Here is a list of nugget detectors sorted by weight with my own somewhat arbitrary categories. Weight is not everything as balance is also very important, as is the handle design. Obviously the ability to hip mount counts for a lot. Properly designed bungee systems can render even heavy detectors weightless on the arm.

VERY LIGHT

Fisher Gold Bug / Gold Bug Pro  - 2.5 lbs. with 5" coil and one 9v battery (2.7 lbs with 10" elliptical coil)

Fisher Gold Bug 2 - 2.9 lbs. with two 9v batteries (may be hip mounted)

Minelab X-Terra 705 Gold - 2.9 lbs. with four AA batteries

Garrett AT Gold - 3.0 lbs. with four AA batteries

Makro Gold Racer - 3.0 lbs. with four AA batteries

LIGHT

Minelab Gold Monster 1000 - 3.5 lbs with eight AA batteries

Tesoro Lobo Super TRAQ - 3.5 lbs. with eight AA batteries (may be hip mounted)

White's TDI SL (GBPI) - 3.5 lbs. with eight AA batteries (3.0 lbs. with 7.5" coil)

White’s GMT - 3.9 lbs. with eight AA batteries

MEDIUM

Nokta FORS Gold / FORS Gold+ - 4.3 lbs. with four AA batteries

White’s MXT - 4.3 lbs. with eight AA batteries

HEAVY

Minelab Eureka Gold - 5.3 lbs. including rechargeable battery pack or optional eight AA batteries (may be hip mounted)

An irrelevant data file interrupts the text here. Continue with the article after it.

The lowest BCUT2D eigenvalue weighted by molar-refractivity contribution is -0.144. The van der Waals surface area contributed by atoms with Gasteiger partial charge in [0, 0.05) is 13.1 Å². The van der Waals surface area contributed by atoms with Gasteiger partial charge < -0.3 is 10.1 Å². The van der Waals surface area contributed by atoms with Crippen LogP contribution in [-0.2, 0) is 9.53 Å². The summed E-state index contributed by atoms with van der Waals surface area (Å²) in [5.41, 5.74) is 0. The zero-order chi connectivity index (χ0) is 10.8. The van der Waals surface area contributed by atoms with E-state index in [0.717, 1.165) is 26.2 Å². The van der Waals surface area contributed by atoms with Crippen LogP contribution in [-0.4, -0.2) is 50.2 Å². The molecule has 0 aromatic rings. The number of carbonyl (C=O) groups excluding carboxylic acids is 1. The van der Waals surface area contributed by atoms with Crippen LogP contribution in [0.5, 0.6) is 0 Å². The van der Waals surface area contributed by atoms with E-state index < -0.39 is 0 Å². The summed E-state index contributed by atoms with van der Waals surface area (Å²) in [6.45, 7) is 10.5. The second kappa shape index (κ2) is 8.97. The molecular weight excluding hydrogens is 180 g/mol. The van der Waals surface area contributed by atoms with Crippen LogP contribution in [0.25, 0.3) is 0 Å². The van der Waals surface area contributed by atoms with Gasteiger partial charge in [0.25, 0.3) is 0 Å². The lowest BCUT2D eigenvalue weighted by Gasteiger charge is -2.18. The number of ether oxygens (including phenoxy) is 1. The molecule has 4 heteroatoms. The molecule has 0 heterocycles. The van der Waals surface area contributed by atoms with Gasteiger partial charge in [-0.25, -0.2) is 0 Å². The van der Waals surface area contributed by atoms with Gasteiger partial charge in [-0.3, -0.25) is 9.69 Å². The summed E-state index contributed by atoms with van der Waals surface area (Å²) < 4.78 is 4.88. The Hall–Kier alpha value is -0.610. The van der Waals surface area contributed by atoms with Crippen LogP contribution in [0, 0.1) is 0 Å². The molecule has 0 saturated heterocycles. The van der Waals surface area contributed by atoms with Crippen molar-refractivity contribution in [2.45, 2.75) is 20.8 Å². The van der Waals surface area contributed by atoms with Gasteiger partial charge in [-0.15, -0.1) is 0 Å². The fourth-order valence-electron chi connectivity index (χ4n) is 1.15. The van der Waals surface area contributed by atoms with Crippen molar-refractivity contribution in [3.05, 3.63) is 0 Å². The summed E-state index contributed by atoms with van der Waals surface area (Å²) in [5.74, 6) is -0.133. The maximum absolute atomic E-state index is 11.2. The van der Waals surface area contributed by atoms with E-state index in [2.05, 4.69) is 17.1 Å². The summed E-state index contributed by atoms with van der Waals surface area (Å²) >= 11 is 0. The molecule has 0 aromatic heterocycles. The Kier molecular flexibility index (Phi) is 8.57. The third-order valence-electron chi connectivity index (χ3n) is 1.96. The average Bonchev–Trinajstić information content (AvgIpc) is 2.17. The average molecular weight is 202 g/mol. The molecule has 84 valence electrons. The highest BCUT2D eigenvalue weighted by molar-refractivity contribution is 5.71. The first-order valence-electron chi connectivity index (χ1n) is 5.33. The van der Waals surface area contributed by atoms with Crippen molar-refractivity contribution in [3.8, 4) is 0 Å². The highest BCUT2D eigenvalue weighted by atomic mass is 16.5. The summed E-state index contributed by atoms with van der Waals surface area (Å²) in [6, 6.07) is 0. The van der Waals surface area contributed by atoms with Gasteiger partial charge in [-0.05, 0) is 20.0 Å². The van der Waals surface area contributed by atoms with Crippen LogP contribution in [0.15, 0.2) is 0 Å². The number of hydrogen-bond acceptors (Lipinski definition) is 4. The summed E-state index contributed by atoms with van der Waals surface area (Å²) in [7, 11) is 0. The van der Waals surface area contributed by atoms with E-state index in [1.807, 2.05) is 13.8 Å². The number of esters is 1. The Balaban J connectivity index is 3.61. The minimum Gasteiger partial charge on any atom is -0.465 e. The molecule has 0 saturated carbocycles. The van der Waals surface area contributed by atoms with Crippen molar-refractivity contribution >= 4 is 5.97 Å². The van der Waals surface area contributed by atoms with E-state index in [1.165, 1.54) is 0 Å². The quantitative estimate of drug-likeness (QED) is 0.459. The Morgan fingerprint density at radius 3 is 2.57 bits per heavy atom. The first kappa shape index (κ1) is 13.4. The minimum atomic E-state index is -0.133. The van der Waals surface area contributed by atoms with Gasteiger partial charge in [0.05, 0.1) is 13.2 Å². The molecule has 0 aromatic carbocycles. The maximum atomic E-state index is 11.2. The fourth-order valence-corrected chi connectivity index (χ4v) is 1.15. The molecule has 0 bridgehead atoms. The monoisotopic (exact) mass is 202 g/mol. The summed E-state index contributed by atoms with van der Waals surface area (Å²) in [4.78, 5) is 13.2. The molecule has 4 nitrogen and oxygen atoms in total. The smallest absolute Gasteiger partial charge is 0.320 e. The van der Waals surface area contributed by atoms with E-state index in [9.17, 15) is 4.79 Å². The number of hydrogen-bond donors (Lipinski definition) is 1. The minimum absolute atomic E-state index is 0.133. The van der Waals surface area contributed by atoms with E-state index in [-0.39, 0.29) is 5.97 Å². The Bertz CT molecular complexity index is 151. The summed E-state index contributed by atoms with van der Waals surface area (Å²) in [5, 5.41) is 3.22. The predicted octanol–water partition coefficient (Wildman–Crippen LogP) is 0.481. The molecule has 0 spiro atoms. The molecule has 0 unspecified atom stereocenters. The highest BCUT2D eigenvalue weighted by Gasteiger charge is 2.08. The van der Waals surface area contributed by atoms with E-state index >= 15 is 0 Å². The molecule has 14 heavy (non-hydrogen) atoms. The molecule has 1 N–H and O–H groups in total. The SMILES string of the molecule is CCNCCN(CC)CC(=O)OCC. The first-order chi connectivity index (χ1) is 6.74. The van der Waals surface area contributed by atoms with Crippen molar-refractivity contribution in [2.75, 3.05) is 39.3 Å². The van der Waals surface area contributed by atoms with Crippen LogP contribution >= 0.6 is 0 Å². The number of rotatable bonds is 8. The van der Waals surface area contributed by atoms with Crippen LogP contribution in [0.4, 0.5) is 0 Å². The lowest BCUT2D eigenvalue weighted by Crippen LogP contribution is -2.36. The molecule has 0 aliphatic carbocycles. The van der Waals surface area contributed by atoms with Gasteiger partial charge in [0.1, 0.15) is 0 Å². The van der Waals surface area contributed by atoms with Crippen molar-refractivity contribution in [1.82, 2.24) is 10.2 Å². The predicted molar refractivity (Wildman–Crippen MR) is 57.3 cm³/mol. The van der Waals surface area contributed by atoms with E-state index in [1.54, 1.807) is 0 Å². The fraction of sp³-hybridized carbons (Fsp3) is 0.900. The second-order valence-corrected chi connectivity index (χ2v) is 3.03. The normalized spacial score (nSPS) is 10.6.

Minelab GPX 5000 (GBPI) - The GPX weighs 5.3 lbs. not including the harness mounted proprietary rechargeable battery, which weighs another 1.7 lbs (7 pounds total). Detector weight normally supported by bungee.

Garrett Infinium LS (GBPI) - 5.6 lbs. including rechargeable battery pack or eight AA batteries (may be hip mounted)

White's TDI and TDI Pro (GBPI) - 5.6 lbs. including proprietary rechargeable battery (may be hip mounted)

Minelab SDC 2300 (GBPI) - 5.7 lbs. including four C batteries

VERY HEAVY

Garrett ATX (GBPI) - 6.9 lbs. including eight AA batteries

Minelab GPZ 7000 - 7.2 lbs. with standard rechargeable battery

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Great thread and couldn't agree more Steve. 

If anyone can do it, it is Minelab. Why? They already have the technology to place themselves anywhere on your number list. They also have a big Engineering team. Pretty much throw the Gold monster and the SDC into a pot, stir it around and pull out some sort of hybrid.